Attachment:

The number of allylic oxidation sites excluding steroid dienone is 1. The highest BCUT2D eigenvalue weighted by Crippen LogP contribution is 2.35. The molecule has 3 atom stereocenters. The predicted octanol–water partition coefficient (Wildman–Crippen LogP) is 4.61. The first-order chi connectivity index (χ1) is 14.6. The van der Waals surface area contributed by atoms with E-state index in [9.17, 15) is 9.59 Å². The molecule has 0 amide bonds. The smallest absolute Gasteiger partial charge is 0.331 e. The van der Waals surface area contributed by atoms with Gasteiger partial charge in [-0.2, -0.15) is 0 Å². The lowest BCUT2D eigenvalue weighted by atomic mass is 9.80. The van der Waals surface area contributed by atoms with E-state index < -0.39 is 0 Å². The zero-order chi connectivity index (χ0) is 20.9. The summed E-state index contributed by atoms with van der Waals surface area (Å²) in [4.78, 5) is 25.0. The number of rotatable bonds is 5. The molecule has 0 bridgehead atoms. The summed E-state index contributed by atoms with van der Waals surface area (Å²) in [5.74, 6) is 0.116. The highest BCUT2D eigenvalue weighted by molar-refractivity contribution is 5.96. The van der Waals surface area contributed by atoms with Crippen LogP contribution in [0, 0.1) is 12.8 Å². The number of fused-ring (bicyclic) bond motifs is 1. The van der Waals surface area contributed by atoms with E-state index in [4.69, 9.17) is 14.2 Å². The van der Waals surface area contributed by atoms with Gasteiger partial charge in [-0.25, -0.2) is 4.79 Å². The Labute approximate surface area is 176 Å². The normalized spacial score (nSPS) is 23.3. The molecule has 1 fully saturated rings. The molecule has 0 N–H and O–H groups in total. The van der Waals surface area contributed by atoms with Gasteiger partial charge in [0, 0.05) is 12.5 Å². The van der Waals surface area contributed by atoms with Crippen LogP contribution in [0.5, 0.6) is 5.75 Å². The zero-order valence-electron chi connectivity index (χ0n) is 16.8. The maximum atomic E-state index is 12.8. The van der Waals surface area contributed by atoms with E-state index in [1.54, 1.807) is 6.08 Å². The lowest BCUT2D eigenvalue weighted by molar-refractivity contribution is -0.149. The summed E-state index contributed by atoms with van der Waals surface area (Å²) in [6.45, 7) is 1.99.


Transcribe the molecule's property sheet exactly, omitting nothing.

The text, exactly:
The number of allylic oxidation sites excluding steroid dienone is 1. The highest BCUT2D eigenvalue weighted by Crippen LogP contribution is 2.35. The molecule has 3 atom stereocenters. The predicted octanol–water partition coefficient (Wildman–Crippen LogP) is 4.61. The first-order chi connectivity index (χ1) is 14.6. The van der Waals surface area contributed by atoms with E-state index in [9.17, 15) is 9.59 Å². The molecule has 0 amide bonds. The smallest absolute Gasteiger partial charge is 0.331 e. The van der Waals surface area contributed by atoms with Gasteiger partial charge in [-0.2, -0.15) is 0 Å². The lowest BCUT2D eigenvalue weighted by atomic mass is 9.80. The van der Waals surface area contributed by atoms with E-state index < -0.39 is 0 Å². The zero-order chi connectivity index (χ0) is 20.9. The summed E-state index contributed by atoms with van der Waals surface area (Å²) in [4.78, 5) is 25.0. The number of rotatable bonds is 5. The molecule has 0 bridgehead atoms. The summed E-state index contributed by atoms with van der Waals surface area (Å²) in [5.74, 6) is 0.116. The highest BCUT2D eigenvalue weighted by molar-refractivity contribution is 5.96. The van der Waals surface area contributed by atoms with Crippen LogP contribution in [0, 0.1) is 12.8 Å². The number of fused-ring (bicyclic) bond motifs is 1. The van der Waals surface area contributed by atoms with E-state index in [4.69, 9.17) is 14.2 Å². The van der Waals surface area contributed by atoms with Gasteiger partial charge in [-0.25, -0.2) is 4.79 Å². The Labute approximate surface area is 176 Å². The normalized spacial score (nSPS) is 23.3. The molecule has 1 fully saturated rings. The molecule has 0 N–H and O–H groups in total. The van der Waals surface area contributed by atoms with Gasteiger partial charge in [0, 0.05) is 12.5 Å². The van der Waals surface area contributed by atoms with Crippen LogP contribution in [0.5, 0.6) is 5.75 Å². The zero-order valence-electron chi connectivity index (χ0n) is 16.8. The maximum atomic E-state index is 12.8. The van der Waals surface area contributed by atoms with E-state index in [1.54, 1.807) is 6.08 Å². The lowest BCUT2D eigenvalue weighted by molar-refractivity contribution is -0.149. The summed E-state index contributed by atoms with van der Waals surface area (Å²) in [6.45, 7) is 1.99.